Records on the use of movable metal type
It is not easy to date the use of metal movable type during the Goryeo period, but one available reference is Detailed Rituals of Old and New (Gogeum sangjeong yemun), published before 1234. Unlike the paper and woodblock printing introduced from China, Goryeo’s movable metal type developed differently from China’s and its originality has been recognized. Despite the differences in the actual types, understanding of type printing and materials used for it, it is worth examining records on type use in Song China.
The production of movable type during Song China is documented in Meng Xi Bi Tan (梦溪笔谈) by Shen Kuo (沈括, 1030-1094), which detailed the earthen movable type made by Bì Sheng (畢昇) during the reign of Emperor Renzong (r. 1041-1048). The Chinese earthen movable type was not durable as it was made of earth. It needed adhesives such as resin and beeswax to fix the type onto the panel and this method was eventually abandoned due to its impracticality. Nevertheless, the basic concept of printing using individual types was not much different from that of the movable metal type of Goryeo.
As mentioned above, records on the use of Goryeo movable metal type was found in the postscript of New Edition of Detailed Rituals of Old and New, which was included in Part 2, vol. 11 of Collected Works of Minister Yi Gyubo (1168-1241). According to the postscript, King Injong (r. 1123-1146) ordered scholars including Choe Yunui to publish Detailed Rituals of Old and New. Later, as some of its contents were omitted or some characters were illegible, the king had two copies made and had one sent to the Ritual Bureau and the other to the house of Choe I for storage. During the Mongol invasion of Goryeo, the copy at the Ritual Bureau was not brought to the temporary capital in Ganghwa Island and only the copy at Choe I’s house remained. Then, the king ordered 28 copies of the book to be produced using cast metal type and distributed to each government office. During the invasion, it would have been almost impossible for the dynasty to invent a new type or upgrade the existing one, and thus it could be assumed that movable metal type began to be used in Goryeo between 1234 and 1241, the period between the transfer of the capital to Ganghwa Island and the death of Choe I. Dominique Barjot, a French scholar, attributed the invention of movable metal type in Goryeo to the Korean scientific tradition of adopting advanced science and technology from China and developing them in line with local needs. He pointed out that the establishment and operation of educational institutions specializing in printing was another contributing factor. In addition, Barjot asserted that economic prosperity and the prevalence of Buddhism in Goryeo accelerated the development of printing technology.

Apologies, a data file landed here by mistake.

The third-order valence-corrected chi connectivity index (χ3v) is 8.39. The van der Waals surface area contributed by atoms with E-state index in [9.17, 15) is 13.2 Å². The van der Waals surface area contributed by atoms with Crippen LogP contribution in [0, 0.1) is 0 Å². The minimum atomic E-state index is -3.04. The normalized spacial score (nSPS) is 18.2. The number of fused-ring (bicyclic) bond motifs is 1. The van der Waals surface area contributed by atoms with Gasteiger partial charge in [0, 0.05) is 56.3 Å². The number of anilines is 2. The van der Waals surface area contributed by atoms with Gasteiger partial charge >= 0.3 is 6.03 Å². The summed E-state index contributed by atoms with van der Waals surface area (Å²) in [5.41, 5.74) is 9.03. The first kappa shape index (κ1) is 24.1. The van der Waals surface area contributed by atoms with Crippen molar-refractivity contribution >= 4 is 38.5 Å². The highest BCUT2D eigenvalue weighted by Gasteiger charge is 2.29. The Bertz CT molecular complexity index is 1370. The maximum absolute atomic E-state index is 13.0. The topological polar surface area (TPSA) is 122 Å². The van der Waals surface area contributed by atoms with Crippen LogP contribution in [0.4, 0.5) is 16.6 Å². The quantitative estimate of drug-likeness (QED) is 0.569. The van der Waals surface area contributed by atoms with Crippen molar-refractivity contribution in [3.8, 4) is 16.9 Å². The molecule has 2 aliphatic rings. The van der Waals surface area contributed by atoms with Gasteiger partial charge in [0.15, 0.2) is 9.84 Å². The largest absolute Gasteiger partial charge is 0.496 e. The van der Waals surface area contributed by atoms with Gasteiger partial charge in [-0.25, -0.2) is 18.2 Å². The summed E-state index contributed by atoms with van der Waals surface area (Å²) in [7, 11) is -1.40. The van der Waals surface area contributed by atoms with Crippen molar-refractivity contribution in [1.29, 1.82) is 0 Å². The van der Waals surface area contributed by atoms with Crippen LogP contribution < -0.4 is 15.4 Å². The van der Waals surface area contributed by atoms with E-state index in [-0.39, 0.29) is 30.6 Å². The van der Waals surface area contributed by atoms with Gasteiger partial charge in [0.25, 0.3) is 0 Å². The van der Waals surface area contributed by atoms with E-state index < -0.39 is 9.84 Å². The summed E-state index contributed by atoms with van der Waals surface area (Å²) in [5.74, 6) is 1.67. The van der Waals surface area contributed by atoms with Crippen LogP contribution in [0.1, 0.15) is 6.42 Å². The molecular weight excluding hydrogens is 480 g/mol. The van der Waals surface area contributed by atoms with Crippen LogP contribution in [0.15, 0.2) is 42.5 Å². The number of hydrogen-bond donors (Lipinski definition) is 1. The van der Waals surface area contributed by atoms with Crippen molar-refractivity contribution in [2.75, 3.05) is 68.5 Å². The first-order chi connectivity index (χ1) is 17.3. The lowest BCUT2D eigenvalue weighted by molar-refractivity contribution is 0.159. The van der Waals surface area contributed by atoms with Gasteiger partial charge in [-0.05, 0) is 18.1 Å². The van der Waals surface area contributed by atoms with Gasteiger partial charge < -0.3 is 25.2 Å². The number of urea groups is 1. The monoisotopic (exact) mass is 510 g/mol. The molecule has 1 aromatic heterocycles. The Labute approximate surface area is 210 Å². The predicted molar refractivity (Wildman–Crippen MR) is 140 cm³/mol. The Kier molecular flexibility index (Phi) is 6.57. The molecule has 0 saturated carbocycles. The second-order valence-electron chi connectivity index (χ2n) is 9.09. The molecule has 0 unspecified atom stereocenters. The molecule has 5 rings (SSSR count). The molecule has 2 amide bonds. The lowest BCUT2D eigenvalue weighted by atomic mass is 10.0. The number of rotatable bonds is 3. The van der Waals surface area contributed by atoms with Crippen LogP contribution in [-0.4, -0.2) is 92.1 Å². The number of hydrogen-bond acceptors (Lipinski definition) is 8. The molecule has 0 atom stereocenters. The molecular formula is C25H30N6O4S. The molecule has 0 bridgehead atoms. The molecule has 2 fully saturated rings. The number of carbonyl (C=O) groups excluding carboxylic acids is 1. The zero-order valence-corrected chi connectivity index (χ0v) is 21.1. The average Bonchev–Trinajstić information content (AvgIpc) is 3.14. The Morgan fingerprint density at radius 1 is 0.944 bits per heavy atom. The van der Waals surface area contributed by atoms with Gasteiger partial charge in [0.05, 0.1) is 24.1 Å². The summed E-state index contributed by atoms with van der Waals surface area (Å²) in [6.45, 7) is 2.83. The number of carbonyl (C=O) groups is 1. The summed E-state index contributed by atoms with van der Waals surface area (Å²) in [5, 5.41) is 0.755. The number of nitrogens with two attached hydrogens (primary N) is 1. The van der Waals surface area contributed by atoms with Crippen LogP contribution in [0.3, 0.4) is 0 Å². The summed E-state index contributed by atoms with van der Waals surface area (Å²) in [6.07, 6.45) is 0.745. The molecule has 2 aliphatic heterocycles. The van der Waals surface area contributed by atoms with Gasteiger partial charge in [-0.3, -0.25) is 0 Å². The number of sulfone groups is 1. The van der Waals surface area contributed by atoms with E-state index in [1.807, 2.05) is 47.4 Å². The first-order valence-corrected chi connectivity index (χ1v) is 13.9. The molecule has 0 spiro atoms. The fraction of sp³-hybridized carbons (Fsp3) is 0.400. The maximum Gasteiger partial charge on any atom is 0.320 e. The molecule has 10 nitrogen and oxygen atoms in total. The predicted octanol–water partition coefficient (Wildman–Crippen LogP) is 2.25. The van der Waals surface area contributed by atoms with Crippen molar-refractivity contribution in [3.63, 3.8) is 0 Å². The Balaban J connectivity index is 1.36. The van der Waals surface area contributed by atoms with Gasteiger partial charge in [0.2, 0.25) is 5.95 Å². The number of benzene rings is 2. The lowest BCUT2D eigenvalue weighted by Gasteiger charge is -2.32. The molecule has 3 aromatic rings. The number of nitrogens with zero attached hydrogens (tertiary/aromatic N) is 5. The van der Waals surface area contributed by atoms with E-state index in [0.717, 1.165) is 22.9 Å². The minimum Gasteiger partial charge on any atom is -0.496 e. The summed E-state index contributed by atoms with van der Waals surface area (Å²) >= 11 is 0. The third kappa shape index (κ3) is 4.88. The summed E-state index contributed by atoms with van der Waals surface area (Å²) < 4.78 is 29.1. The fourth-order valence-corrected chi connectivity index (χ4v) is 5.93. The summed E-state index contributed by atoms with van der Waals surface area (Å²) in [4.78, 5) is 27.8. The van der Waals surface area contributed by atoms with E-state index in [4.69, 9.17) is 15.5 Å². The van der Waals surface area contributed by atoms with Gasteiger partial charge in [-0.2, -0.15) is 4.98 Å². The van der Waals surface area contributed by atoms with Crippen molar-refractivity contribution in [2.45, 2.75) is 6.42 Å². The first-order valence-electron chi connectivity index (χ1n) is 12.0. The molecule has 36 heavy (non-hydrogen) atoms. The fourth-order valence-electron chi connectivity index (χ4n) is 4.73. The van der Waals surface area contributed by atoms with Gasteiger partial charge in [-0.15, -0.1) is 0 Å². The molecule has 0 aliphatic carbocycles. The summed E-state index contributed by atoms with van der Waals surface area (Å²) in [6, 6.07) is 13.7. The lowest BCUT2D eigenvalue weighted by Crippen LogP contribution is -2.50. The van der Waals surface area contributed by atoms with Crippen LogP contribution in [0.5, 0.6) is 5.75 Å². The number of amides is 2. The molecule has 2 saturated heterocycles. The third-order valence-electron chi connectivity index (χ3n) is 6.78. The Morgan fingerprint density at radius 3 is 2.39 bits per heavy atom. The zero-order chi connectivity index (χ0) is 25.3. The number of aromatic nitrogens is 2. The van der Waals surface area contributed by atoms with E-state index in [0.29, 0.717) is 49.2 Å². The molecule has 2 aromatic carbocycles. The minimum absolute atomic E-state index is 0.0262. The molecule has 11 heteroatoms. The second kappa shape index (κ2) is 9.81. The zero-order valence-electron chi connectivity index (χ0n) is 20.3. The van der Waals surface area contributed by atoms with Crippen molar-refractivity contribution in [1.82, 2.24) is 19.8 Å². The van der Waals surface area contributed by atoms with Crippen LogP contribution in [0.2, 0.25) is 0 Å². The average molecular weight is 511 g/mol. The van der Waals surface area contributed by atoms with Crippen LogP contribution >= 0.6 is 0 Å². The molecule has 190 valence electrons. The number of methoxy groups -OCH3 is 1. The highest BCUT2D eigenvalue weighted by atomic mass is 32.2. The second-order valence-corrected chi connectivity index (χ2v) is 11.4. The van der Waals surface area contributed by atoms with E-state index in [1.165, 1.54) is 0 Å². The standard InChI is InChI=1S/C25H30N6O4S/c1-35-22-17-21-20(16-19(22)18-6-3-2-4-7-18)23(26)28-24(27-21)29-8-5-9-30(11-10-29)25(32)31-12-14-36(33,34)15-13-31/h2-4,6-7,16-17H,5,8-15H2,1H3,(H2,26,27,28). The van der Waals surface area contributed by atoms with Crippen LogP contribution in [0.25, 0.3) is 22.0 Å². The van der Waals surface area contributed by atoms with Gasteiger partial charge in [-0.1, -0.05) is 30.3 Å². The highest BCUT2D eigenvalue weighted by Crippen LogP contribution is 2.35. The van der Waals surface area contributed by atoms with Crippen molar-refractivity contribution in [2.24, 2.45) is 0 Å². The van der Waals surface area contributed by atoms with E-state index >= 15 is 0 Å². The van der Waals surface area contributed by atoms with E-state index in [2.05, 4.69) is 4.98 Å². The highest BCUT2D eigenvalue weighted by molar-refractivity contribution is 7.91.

Jikji(dʒɪkdʒiː) printed in the Heungdeoksa Temple Site in Cheongju, a documentary evidence of movable metal printing
Jikji, the world’s oldest extant book printed with movable metal type, is the most empirical documentary evidence of the movable metal printing of Goryeo. This work was introduced to the West through its inclusion in a compilation titled Korean Bibliography (Bibliographie Coréenne) by French linguist Maurice Courant (1865-1935). In 1972, Jikji(dʒɪkdʒiː) was on display at a book fair held in the National Library of France in commemoration of International Book Year. The end of the book bears the caption, “This work was printed with cast metal type at Heungdeoksa Temple outside Cheongju Magistracy.” This proves that movable metal printing took place at a local temple in the late 14th-century Goryeo and the possibility that the invention of Korea’s movable metal type could be dated back to the early 13th century or even earlier.
Movable metal type of Goryeo: The foundation of cultural prosperity in Joseon
The movable metal type printing of Goryeo was handed down through to the Joseon dynasty, from its founding period of King Taejo and Taejong and the cultural golden age of King Sejong, finally to the reign of King Seongjong, when Joseon’s systems and institutions were reinforced. Throughout these changes, the dynasty was able to reach an era of cultural prosperity. The early days of Joseon saw the invention of the gyemi, gabin, and gyeongja fonts, among which gabin font, in particular, was recast several times through the times. During the reigns of King Sejo and King Seongjong, various fonts of type were also made and used for printing books, and after the 15th century, jeongu, imjin, and jeongni fonts were also made, demonstrating the continued cultural development of Joseon.